UCLA launches high-tech ‘mobile stroke unit’
An academic medical center at the University of California, Los Angeles (UCLA) has launched the first ‘mobile stroke unit’ (MSU) on the West Coast of the US to bring the hospital to the patient, potentially leading to higher survival rates and better outcomes for patients.
Dr. Jeffrey Saver, director of the UCLA Comprehensive Stroke Center, said, “With the UCLA Health Mobile Stroke Unit, we are bringing the hospital to the patient instead of the patient to the hospital, in order to save as much brain as possible.”
According to the US Centers for Disease Control and Prevention (CDC), someone in the US suffers a stroke every 40 seconds, xinhuanet.com wrote.
Every four minutes, someone dies of a stroke. Strokes kill about 140,000 Americans each year, which is one out of every 20 deaths.
When treating stroke victims, every second counts. But in large cities, dense traffic can make it difficult to get a patient to the emergency room in a timely manner, and in rural areas, specialized care can be miles away.
Dr. May Nour, medical director of the UCLA Arline and Henry Gluck Stroke Rescue Program, said, “Rapid response is critical, because the sooner a stroke is treated, the better the patient’s outcome.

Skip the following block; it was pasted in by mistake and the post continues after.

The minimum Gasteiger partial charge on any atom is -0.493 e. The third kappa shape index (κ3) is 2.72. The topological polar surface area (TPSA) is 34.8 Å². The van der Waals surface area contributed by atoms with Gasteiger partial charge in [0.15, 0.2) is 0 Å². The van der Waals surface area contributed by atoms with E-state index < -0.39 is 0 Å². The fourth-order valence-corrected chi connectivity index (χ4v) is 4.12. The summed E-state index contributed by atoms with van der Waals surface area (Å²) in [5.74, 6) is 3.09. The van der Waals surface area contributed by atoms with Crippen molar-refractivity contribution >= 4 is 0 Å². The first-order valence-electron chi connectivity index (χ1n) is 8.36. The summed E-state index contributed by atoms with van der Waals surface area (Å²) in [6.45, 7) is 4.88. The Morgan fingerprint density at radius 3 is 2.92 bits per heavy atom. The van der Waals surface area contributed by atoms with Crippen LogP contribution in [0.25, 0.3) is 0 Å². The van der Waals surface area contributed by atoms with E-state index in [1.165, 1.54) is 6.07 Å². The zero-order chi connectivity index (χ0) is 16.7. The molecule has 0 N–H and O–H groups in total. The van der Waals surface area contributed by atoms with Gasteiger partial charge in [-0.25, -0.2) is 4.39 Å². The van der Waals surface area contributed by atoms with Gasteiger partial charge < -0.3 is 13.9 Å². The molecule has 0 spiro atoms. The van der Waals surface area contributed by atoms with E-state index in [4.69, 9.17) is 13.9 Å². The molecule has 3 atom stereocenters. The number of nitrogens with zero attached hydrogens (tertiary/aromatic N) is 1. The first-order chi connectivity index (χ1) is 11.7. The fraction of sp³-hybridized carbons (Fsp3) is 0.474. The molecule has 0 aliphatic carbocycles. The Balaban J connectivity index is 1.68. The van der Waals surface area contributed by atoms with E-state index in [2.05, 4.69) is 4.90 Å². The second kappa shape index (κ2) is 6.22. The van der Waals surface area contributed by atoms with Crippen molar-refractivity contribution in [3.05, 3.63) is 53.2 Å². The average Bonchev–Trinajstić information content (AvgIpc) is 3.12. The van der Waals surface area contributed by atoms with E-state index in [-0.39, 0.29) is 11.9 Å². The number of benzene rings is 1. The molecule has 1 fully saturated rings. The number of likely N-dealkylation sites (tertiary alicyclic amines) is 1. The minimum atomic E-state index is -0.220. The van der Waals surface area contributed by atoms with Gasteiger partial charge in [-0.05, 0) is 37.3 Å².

“We know from research at UCLA that in a typical stroke, every minute that goes by without treatment, two million brain cells die.”
So UCLA Health is testing MSU to help medical personnel start treatment in the field, allowing doctors to make a diagnosis, administer medication and even conduct Computed Tomography (CT) scans before arriving at the hospital.
The high-tech vehicle is a unique type of ambulance equipped with a mobile CT scanner, which allows doctors to diagnose and treat strokes in the field with appropriate medications.
Within the unit are a mobile blood-testing laboratory, as well as a neurologist, critical care nurse, CT technologist and paramedic.
In the initial phase of the pilot program, a neurologist specializing in stroke treatment will be riding in the unit.
As the program develops, a neurologist will oversee care more efficiently via a live video and voice connection from Ronald Reagan UCLA Medical Center. The use of specially equipped ambulances has begun to spread across the US.
The first US MSU launched in Houston in early 2014, following the world’s first in Berlin, which began running in early 2011.
So far, about 10 other US MSUS are in operation, with most of them having been put into service during the past 15 months.
The UCLA unit is the first such unit to operate in California. It is now part of a US national study to test the value of starting stroke care in the field.